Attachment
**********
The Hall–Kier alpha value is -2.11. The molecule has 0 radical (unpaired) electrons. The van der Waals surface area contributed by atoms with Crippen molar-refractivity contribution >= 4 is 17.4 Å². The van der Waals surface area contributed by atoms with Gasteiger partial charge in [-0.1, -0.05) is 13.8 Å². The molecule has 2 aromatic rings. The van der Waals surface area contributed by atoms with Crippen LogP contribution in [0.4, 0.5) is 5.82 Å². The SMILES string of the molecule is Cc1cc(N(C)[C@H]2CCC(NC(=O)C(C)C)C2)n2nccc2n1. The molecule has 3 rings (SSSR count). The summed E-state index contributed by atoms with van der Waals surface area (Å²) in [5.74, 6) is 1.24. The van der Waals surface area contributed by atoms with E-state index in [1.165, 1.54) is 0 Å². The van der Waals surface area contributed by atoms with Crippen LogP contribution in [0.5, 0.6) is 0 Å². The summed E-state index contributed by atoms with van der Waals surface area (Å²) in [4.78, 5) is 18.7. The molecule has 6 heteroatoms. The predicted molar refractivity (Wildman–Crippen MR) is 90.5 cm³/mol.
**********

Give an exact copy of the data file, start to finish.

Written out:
The Hall–Kier alpha value is -2.11. The molecule has 0 radical (unpaired) electrons. The van der Waals surface area contributed by atoms with Crippen molar-refractivity contribution >= 4 is 17.4 Å². The van der Waals surface area contributed by atoms with Gasteiger partial charge in [-0.1, -0.05) is 13.8 Å². The molecule has 2 aromatic rings. The van der Waals surface area contributed by atoms with Crippen LogP contribution in [0.4, 0.5) is 5.82 Å². The SMILES string of the molecule is Cc1cc(N(C)[C@H]2CCC(NC(=O)C(C)C)C2)n2nccc2n1. The molecule has 3 rings (SSSR count). The summed E-state index contributed by atoms with van der Waals surface area (Å²) in [5.74, 6) is 1.24. The van der Waals surface area contributed by atoms with E-state index in [1.165, 1.54) is 0 Å². The van der Waals surface area contributed by atoms with Crippen LogP contribution in [0.5, 0.6) is 0 Å². The summed E-state index contributed by atoms with van der Waals surface area (Å²) in [4.78, 5) is 18.7. The molecule has 6 heteroatoms. The predicted molar refractivity (Wildman–Crippen MR) is 90.5 cm³/mol.